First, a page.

10. If you think about the way the water moves around the thing which separates a conventional sidepond, as found on the Grand Junction/Atherstone etc. from what happens at Foxton/Watford/Bratch is that where there is a conventional sidepond the sidepond is filled from, and empties into the same lock, you only need 1 paddle to operate it. The sidepond can save up to half a lockfull of water. The limiting case of saving half a lockfull would require a sidepond with infinite surface area. Filling such a sidepond would present a challenge but once you've got past the initial fill then happy days😀 This isn't the way the the "side ponds" at Foxton etc. work. We could call them something different to avoid confusion, how about "pounds over at the side" until someone comes up with a snappier name. For a conventional staircase a matrix can be constructed representing water usage for the four possible states of operating sequence: boat up followed by boat down, boat up followed by boat up, boat down followed by boat up and boat down followed by boat down. Following boat: up down Previous boat: up 1/1 0/5 Where the numbers represent the number of lockfulls drawn off the top pound/number of lockfulls tipped into bottom pound by down 5/0 1/1 the following boat. Let's assume a five lock staircase. What the "pounds over at the side" allow you to do is to be borrow the water from the sideponds temporarily in the down folowed by up case because you don't have to fill the top four locks and then fill the top lock again from the top pound. This water can then be replenished in the up followed by down case by only tipping the bottom lock into the bottom pound, the rest can go into the "pounds over at the side" (someone please come up with that snappier name🙂), replenishing the water stored there. What you then end up with is: Following boat: up down Previous boat: up 1/1 0/1 down 1/0 1/1 Which is the way a conventional flight of five separate locks works. This requires the level intermdiate pounds to be allowed to fluctuate, if any of the water goes over the weirs then all bets are off. Too much spare time at the moment🙂 Feel free to correct my numbers if you think they are wrong.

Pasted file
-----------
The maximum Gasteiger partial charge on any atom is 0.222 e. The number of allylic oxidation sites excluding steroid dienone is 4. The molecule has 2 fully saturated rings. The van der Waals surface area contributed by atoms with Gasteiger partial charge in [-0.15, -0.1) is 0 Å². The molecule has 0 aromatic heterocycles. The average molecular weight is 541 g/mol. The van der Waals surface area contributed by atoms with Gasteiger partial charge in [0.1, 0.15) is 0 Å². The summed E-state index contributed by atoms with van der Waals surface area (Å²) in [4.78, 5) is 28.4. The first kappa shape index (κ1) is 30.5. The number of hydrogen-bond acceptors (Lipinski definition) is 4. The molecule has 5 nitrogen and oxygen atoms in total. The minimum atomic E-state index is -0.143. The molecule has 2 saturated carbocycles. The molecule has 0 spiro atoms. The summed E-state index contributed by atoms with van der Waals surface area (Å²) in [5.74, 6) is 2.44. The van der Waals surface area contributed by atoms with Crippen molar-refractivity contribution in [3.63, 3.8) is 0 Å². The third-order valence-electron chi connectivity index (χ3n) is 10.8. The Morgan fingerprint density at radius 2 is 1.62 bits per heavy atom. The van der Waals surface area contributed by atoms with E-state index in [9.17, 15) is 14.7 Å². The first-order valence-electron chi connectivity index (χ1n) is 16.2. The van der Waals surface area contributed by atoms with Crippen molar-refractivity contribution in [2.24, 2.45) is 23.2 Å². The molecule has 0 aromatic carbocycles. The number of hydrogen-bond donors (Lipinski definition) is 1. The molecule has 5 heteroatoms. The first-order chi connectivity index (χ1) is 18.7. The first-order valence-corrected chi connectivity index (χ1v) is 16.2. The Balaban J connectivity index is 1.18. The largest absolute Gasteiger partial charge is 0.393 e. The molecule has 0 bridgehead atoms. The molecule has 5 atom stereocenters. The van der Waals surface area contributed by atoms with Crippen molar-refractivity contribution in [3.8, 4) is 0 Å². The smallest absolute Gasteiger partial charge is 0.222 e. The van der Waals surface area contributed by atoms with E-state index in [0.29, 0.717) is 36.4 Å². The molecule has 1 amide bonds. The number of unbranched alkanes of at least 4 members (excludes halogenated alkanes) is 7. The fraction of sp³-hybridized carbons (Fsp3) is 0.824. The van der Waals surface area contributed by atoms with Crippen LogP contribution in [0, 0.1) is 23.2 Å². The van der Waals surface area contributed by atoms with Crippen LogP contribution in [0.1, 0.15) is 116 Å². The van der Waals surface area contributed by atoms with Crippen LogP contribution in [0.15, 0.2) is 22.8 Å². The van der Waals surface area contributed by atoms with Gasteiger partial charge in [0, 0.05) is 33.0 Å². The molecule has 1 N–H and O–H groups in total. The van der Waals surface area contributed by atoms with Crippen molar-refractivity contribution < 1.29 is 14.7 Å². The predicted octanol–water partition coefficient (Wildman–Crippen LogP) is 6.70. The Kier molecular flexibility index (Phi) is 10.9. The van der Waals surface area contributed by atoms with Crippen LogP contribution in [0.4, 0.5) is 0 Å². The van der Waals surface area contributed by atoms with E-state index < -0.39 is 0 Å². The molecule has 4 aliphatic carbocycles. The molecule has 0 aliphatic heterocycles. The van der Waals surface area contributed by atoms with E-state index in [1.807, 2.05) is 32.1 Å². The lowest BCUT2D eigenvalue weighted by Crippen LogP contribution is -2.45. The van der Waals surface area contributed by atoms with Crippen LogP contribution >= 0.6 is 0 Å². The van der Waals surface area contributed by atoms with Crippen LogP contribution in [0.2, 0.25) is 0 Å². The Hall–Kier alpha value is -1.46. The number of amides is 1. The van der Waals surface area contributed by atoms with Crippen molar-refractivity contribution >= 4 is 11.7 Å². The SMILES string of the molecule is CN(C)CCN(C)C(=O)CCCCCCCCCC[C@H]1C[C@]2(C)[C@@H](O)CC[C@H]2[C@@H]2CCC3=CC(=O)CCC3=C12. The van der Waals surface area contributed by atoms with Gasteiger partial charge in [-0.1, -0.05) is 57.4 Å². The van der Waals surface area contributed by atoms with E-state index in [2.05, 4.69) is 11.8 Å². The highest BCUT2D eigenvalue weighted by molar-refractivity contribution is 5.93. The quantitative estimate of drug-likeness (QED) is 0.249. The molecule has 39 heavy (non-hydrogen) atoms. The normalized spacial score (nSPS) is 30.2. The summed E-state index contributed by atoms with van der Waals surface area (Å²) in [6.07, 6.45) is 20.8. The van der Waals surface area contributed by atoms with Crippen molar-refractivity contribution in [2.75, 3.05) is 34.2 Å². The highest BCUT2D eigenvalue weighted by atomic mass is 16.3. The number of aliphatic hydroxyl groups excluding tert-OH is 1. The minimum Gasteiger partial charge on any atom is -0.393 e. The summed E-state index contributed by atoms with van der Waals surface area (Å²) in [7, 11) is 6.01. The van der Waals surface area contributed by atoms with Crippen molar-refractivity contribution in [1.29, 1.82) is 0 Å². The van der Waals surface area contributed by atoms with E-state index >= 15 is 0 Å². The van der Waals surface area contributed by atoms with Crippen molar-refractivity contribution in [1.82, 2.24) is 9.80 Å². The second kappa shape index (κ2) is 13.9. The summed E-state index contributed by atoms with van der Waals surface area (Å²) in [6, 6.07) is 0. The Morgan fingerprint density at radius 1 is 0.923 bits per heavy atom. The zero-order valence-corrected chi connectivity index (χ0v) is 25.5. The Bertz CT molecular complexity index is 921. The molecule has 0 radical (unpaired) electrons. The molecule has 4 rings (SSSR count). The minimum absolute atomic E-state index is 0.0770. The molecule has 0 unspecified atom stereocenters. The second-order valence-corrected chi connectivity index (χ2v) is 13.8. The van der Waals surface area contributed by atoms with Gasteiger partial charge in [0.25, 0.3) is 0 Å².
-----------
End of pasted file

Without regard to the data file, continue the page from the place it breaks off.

11. Boing! As I said earlier, the "side ponds" at Watford & Foxton do not save water at all. You empty the complete contents of the upper lock into the "side pond" and completey fill the lower lock from the "side pond" in exactly the same way as you would if it were a normal pound between the locks. edit: I should qualify that by saying no water saving compared to having five separate locks
  12. Welshpool & Llanfair is less than a mile from the canal in Welshpool and you can stop for a beer in The Old Bakehouse on the way. Only problem is getting the boat there.
  13. And the overflows in the sideponds perform the same function as a normal lock bywash. I once strode up to the sidepond paddles on one lock somewhere up the fields after one of the kids on the camping boat asked me how they worked. I still have the chrome plated windlass I used with the cracked plating around the slight bend in the handle. No way was the paddle shifting. Too much effort to maintain them.
  14. The sideponds at Watford & Foxton fulfil the role taken by the pounds which separate normal locks. They are not water saving sideponds at all. The difference is that you can't boat up and down them. Just think fill before empty as you would for a normal pound. Edit: Just to clear up any ambiguity in "fill before empty", I meant fill the lock which draws water from the pound before you empty the lock which puts water in the pound. Same as you would for a pound you can boat along so the emtying water doesn't pour over the bywash, or overflow in this case.
  15. That's how to do it. The reactions of anyone hanging about in the pound below holding on to their boats with bits of string were....interesting😀